Glider Pilot Relief ("Pee") Systems
"What Goes In ... Must Come Out"

Published in Soaring magazine
"What Goes In, Must Come Out"
Link To Article (April 2010 - page 27)

Also see Darryl Ramm's Blog on this subject.

Background - When I first became interested in cross country soaring, and especially when I entered my first contest, I knew that I would have to create an in-flight relief system ("pee" system). A good friend of mine routinely makes 5+ hour flights without relieving himself, which is something I cannot fathom. Relief is clearly an important part of the Sailplane Racing Association's the SRA Guide to Soaring Competition which issued this particularly stern warning; "Without question, this must be a part of your pre-contest practice -- neglect this subject at your peril!". Sounds like they are serious!

I found bits and pieces of the necessary soaring relief information here and there, mostly via resources like rec.aviation.soaring group ("RAS" for short). However, I never found a comprehensive guide to relief for sailplane pilots. After finding out what I could from other pilots, from web sources, and from the medical industry, I wrote my own RAS article on the subject in an effort to share what I had learned. This web site is the result of this research. Please send me your comments.

A Brief History of Relief - During the early days of soaring, flights were so short that rehydration and relief were non-issues. As flight times grew, there came a growing realization that rehydration (replacing bodily fluids, typically lost through sweating) was important, especially in hot climates. But XC pilots were reluctant to drink liquids while in flight as there was the ever present problem of "what goes in - must come out". That is, how to rid yourself of excess fluids. Unfortunately, the idea of relief during flight had a hard time overcoming 1) the lack of public knowledge and 2) the adverse opinion/embarrassment of the whole process. Luckily, world renowned soaring pilot Karl Striedieck, and wife Iris, broke through the roadblocks of ignorance and embarasement with his famous March 1996 Soaring article entitled "To ... or Not To ..., No Question About It" in which they brought the subject to the general soaring public's consciousness proclaiming that not relieving yourself is at best distracting and at worse potentially deadly. In flight relief was now out of the closet and, to a certain extent, became the "thing to do".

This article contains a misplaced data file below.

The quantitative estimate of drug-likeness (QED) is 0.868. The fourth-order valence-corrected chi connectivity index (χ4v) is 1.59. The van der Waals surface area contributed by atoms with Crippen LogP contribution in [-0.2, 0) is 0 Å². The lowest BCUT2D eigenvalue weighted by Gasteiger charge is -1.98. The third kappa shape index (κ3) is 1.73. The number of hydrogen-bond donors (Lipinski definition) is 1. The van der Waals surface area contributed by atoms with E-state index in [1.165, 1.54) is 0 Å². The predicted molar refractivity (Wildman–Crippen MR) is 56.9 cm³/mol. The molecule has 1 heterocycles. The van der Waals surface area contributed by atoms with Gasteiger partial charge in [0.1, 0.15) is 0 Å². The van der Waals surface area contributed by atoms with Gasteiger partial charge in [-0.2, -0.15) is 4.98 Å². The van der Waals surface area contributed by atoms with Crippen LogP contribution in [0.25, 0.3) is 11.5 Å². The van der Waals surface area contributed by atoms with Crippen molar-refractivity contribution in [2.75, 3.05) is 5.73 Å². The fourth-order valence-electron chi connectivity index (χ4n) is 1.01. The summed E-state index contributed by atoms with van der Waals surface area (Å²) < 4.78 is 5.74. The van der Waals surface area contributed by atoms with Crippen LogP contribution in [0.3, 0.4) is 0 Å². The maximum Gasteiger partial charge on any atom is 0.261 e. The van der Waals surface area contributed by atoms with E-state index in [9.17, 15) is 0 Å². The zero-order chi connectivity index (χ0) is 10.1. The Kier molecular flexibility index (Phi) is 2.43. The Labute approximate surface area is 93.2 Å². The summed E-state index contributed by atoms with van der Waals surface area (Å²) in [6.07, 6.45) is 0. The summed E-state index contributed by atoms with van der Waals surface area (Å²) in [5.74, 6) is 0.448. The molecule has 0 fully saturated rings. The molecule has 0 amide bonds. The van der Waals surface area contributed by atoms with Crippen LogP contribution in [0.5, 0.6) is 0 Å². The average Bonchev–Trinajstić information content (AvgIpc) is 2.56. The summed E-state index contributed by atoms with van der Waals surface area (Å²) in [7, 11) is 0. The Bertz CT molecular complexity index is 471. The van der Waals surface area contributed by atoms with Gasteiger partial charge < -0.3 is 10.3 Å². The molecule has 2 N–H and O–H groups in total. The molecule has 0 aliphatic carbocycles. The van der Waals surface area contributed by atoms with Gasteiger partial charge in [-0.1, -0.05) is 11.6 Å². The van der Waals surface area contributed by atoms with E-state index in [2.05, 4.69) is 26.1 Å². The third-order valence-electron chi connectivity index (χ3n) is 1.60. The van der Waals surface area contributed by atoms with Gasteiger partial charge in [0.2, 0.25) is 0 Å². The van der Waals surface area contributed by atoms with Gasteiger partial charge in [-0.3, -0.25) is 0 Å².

Relief technology has not changed dramatically over the years but access to information sources about available systems have exploded, particularly through the Internet. Many medical vendors and soaring equipment providers have taken up the task of providing the necessary equipment and advice. Acquiring the necessary relief ingredients has never been easier and more straightforward. The only problem is learning what products exists and then actually deciding to use them. I hope that this article helps to bridge these gaps.

OK, let's go! (sorry, I couldn't help myself)

Note: - Nearly all of what is written here is for the guys. However, there are a few solutions for female pilots listed below.
To go in flight or not? - There are those that hold it and those that don't. But as soaring pilots begin flying longer XC flights, most finally realize their physiological limitations and need some relief. There are a few choices (catheters, aim-into-a-receptacle, diapers, etc) but I am only going to talk about the male external catheter (MEC) approach.